If there is a difference between the meaning of the words “leader” and “leading”, both would define her. Despite violent objections and reservations within her own camp, Maggie ordered for the Royal Navy task force to assemble and steam south to liberate the Falklands this month 31 years ago, and the leader lead her nation to war and victory. It was therefore difficult for me to not to compare the leadership of Margaret Thatcher and what we had when we faced the armed insurgents from Sulu, as history is riddled with many failed leadership as a result of perilous indecisiveness. Maggie not only grabbed the bull by its horns and saw that liberating the two-thousand odd inhabitants of the Falklands as being the right thing to do, but most importantly she recognised that it was her responsibility as the leader of the United Kingdom to see the mission through.

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When I returned to England in 1983 to further my studies, my respect for her waned at the onset of the infamous Miners’ Strike that came about in March of 1984 as a result of the Conservative government’s decision to close inefficient coal mines in northern England, Scotland and Wales at the cost of over 20,000 jobs. Almost every day our Economics class would see a debate on this subject. Scenes of mounted police charging at picket lines virtually every day clouded my thoughts, and being a young adult and having a dislike for Dr Mahathir, I myself became somewhat anti-establishment. The British economy was hit so bad that the Pound was only at RM2.50 or thereabouts in 1984.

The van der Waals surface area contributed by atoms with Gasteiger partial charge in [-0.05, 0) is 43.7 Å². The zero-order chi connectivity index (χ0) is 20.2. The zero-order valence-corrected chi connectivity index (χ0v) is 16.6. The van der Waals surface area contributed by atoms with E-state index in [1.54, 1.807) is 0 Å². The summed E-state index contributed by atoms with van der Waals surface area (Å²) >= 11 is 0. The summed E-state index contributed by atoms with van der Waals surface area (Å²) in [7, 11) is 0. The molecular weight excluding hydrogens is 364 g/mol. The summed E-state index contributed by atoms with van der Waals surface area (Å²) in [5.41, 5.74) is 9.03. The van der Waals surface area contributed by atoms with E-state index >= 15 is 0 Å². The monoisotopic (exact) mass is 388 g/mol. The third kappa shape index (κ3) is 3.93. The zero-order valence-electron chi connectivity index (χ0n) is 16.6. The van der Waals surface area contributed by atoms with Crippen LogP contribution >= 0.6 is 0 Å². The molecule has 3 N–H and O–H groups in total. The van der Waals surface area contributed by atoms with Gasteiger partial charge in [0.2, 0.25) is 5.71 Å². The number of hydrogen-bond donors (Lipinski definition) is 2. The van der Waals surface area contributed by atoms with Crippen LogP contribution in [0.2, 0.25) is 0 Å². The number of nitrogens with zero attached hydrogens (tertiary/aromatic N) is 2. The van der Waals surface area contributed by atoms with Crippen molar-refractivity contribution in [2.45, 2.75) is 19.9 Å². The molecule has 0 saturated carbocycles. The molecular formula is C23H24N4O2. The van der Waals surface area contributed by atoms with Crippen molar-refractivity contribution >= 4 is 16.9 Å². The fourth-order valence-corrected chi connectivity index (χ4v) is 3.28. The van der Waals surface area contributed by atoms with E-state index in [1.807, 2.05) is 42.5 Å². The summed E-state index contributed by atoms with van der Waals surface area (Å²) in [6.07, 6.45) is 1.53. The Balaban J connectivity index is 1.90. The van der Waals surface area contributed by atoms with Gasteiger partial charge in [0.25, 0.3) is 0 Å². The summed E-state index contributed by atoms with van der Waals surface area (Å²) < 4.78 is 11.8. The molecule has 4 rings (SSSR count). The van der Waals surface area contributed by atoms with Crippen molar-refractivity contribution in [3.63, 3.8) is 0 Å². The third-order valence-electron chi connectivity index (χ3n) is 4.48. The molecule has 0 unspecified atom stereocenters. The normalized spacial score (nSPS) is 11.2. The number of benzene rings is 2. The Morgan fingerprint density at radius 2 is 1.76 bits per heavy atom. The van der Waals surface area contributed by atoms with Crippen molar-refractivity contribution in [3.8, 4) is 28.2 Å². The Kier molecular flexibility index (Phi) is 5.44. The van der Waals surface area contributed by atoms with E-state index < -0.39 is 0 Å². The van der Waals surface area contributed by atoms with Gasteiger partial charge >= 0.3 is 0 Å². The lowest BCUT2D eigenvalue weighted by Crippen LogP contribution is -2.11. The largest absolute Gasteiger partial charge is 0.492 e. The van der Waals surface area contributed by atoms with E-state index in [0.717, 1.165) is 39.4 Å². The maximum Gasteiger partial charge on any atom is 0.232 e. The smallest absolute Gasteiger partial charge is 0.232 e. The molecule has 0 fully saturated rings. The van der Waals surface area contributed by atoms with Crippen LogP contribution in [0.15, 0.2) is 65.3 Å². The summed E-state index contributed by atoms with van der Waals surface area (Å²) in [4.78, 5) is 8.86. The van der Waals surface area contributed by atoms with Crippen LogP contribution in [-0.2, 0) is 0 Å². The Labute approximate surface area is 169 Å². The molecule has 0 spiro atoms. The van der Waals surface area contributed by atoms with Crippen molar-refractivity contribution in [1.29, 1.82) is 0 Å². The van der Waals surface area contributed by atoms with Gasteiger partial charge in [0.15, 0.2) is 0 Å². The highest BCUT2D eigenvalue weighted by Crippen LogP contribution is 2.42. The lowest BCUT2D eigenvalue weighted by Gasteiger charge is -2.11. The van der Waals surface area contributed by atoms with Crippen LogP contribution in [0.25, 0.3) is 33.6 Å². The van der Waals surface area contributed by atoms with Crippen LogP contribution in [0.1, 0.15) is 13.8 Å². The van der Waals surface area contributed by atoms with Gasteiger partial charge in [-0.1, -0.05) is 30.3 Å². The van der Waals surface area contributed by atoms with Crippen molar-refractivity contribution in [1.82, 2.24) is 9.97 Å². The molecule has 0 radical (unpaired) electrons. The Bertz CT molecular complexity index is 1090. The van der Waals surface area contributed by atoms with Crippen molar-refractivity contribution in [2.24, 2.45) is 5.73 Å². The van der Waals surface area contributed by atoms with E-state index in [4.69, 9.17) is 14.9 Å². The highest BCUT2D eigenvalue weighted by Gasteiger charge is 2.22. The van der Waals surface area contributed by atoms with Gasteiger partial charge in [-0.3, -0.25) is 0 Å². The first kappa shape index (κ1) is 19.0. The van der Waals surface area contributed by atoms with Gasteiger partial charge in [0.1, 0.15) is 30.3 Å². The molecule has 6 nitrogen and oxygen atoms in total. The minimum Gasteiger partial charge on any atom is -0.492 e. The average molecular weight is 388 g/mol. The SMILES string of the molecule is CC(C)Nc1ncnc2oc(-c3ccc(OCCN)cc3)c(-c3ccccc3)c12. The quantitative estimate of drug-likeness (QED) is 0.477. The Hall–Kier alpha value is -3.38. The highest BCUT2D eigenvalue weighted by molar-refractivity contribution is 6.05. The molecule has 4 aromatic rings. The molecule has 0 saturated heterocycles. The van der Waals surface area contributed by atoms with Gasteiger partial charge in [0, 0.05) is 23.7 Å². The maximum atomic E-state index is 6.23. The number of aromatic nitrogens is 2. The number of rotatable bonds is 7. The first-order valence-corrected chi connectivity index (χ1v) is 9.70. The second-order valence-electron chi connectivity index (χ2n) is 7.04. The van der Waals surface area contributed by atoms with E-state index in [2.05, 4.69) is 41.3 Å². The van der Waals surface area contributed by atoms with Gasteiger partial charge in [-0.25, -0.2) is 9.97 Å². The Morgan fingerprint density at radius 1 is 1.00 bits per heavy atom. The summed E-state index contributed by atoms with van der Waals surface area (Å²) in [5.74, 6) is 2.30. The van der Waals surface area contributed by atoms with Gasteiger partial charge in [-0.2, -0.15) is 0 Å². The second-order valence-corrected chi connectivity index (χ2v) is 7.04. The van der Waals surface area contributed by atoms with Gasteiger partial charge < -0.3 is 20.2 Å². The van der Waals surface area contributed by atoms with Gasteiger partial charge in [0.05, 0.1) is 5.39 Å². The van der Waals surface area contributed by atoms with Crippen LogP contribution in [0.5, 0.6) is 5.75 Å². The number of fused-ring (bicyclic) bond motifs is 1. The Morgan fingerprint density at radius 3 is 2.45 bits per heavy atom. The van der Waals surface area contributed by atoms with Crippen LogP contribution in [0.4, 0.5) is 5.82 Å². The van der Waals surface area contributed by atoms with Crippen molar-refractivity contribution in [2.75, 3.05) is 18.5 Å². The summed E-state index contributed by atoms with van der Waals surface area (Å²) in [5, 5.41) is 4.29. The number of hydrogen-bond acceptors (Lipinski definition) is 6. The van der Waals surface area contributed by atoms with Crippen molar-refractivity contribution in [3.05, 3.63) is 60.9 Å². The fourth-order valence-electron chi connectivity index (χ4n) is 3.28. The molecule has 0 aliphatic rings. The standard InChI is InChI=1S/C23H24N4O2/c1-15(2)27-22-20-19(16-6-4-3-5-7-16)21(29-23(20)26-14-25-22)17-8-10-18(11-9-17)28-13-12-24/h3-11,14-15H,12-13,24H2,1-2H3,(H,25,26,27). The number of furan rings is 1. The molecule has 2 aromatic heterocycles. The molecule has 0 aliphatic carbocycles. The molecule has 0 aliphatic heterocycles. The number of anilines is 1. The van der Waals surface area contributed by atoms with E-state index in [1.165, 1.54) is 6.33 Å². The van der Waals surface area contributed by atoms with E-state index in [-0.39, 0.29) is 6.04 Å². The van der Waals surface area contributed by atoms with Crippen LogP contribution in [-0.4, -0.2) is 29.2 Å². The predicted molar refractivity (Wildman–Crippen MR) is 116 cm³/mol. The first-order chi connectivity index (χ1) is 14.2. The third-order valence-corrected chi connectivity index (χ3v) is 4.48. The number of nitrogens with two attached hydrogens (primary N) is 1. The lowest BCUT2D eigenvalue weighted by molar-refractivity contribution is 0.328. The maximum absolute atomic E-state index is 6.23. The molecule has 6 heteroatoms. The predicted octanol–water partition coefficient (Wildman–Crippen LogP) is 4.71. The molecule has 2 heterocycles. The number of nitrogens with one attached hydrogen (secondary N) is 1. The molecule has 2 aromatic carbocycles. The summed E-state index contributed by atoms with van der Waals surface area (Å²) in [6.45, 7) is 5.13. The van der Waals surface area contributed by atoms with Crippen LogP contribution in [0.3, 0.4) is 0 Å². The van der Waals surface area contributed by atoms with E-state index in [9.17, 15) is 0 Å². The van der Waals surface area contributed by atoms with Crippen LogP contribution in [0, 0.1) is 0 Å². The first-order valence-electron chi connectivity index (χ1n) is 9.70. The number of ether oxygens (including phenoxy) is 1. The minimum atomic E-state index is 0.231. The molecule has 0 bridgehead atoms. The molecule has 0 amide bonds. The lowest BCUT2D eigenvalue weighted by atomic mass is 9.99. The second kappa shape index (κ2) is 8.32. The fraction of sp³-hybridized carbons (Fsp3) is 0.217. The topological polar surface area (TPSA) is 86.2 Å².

It was at this juncture that my views on politics changed when I had a discourse on this matter with one Adam Bachek, then a police officer who was reading law at the University of Buckingham who said, “It is always easy to make popular promises and become a popular leader, but no democratically-elected good leader would make an unpopular decision if it isn’t good for the nation.”

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As with other Empires that had existed before the British, the great Margaret Thatcher was fell not by the voters, but by people in the Conservative party that she led. It started off with the dissenting move by long-time lieutenant, Michael Heseltine, over the Westland affair, and ended with her resignation over the Community Charge (also known as the Poll Tax); but she went down as a true fighter, fighting.

A true fighter to the end, after suffering from countless bouts of stroke beginning in 2002, the Iron Lady was never seen attending public functions in a wheelchair. True to her character, she walked aided as she left her private home for the last time to take up residence in the Ritz Hotel as she found it getting increasingly difficult to walk up and down the stairs at home.

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As the international media show an image of her on a recent visit to 10 Downing Street, waving at pressmen while she wore blue as in the picture above by Alan Davidson, I cannot help but remember the image of her waving outside the same door 34 years ago, also in blue and thought to myself, “Her presence there surely have made 10 Downing Street great again.”

And as a part of me struggles to understand visiting a Thatcher-less Great Britain again next month for the first time in 33 years, I remember what she told naysayers after winning the Falklands War:

“We knew what we had to do and we went about it and did it. Great Britain is great again.”

Farewell, Margaret Thatcher. Farewell, Great Briton.